PAPERS FROM THE 6TH CONFERENCE OF THE
INTERNATIONAL ENVIRONMENT FORUM
at parallel events to the World Summit on Sustainable Development
(Johannesburg, South Africa, 27 August-3 September 2002)
Arthur Lyon Dahl
Former Deputy Assistant Executive Director, UNEP
Presented at the seminar on Multiple Dimensions of Globalization
3 September 2002
The stresses created in society by globalization are adding to human insecurity, as events in the last few years have demonstrated only too well. Yet the focus of debate has been almost entirely economic. In organizing this session at the World Summit on Sustainable Development, the International Environment Forum and the European Bahá'í Business Forum wanted to expand the debate to explore the multiple dimensions of globalization and the challenges they present for society. What really is happening? What are the driving forces behind the process of globalization? How can the process be managed and made more just? We do not have time to do more than highlight some key issues, but we hope that this will open wider perspectives for future work.
Looking at the environmental or ecological dimension from a scientific perspective, it is clear that life has always been globalized. The biosphere is a single system, although with many decentralized components in the diverse ecosystems that have evolved on this planet. The human race is also a single species, and therefore by definition globalized. Historically exchanges between different peoples were very slow, dependent on rare voyages, migrations or invasions. However the rapid development of transportation, communications and information technologies has removed all physical barriers to human integration. Like islands on which local species have diverged due to their isolation, and which are then joined together from a lowered sea level, there is an inevitable period of turmoil and competition as a new larger integrated system evolves. Biological and social systems follow the same organic model of evolutionary development. When conditions permit, they tend towards increasing complexity and higher levels of organization. Globalization is therefore a normal and natural process in the development of human society, even if its present form leaves much to be desired.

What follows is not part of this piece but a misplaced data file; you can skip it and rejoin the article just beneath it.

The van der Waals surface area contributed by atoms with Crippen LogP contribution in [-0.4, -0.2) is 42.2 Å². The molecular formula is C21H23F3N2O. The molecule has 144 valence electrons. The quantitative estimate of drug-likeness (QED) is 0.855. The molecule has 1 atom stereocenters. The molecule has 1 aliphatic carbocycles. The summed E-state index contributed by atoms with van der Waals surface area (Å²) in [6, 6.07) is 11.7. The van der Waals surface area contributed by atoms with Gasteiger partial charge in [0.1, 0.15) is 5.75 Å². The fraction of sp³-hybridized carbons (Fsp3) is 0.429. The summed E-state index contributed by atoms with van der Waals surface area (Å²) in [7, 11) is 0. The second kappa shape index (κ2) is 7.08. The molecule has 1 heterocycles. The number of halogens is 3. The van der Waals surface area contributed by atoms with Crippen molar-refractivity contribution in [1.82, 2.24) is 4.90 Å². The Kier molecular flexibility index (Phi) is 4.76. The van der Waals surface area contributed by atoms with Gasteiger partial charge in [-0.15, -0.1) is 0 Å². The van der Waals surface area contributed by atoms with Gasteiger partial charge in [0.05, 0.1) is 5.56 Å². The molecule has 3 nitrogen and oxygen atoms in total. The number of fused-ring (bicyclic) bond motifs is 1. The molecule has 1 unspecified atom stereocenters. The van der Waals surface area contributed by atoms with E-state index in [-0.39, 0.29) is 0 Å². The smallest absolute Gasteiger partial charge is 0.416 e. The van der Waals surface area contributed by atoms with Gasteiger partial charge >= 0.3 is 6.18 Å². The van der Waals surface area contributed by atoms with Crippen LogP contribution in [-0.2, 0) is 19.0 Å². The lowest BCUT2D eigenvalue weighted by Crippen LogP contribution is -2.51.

The present rapid rate of globalization, driven by economic forces and materialistic aims, is creating many environmental problems. Our explosive population growth, accelerated consumption and technological innovations have increased the scale of human impacts so that they are pushing planetary limits. Climate change, stratospheric ozone depletion, biodiversity loss are planetary problems that require global cooperation and management. The increasing movement of goods around the world has produced problems of invasive species, the spread of toxic chemicals and hazardous wastes, and growing quantities of wastes that are ever more expensive to dispose of safely. Global trade puts the same pressures on natural resources everywhere. A tree is a potential source of wood chips whether it is growing in Siberia, Canada or Papua New Guinea. Since the non-market values of trees and forests, such as for watershed management or biodiversity conservation, are not presently factored into the global trading system, unregulated trade has been very damaging to the natural capital of many countries. Despite the widespread insistence on national sovereignty over natural resources, the only solution is to manage such resources at the global level for the benefit of the whole planet. This is leading to the steady expansion of mechanisms for global environmental governance, with institutions for decision-making, regulation and harmonization that essentially are extending the federal concept to the global level. However, our present ad hoc methods of global legislation, negotiating and adopting a new convention for each environmental problem, will eventually bring us to a global legal gridlock. It will become essential to find a more coherent way to regulate and adjust the behaviour of states and companies in the common interest.
We have become aware of the environmental dimension of globalization because science itself is globalized. From environmental monitoring by satellites to the electronic publication of scientific papers, scientists today form a single global intellectual community, even if there is still too much domination by the wealthy countries who can most afford it. Information is also globalized with instantaneous communications over the Internet. The International Environment Forum could not exist with members in over 40 countries actively participating without e-mail and the World Wide Web.
Just as biological systems evolve and adapt through modifications in the genetic instructions that control individual development and behaviour, so do human societies develop and evolve through modifications in their operating rules and institutions. However, at the human level, it is ethics and values that provide the basic rules for interactions between people. These values also need to evolve and adapt to a globalizing world. The scientific recognition of the unity of the biosphere needs to be complemented by new spiritual foundations for a more integrated and unified world society, drawing on the shared core of values common to almost all religions and traditional societies. There is growing recognition of this in the scientific community.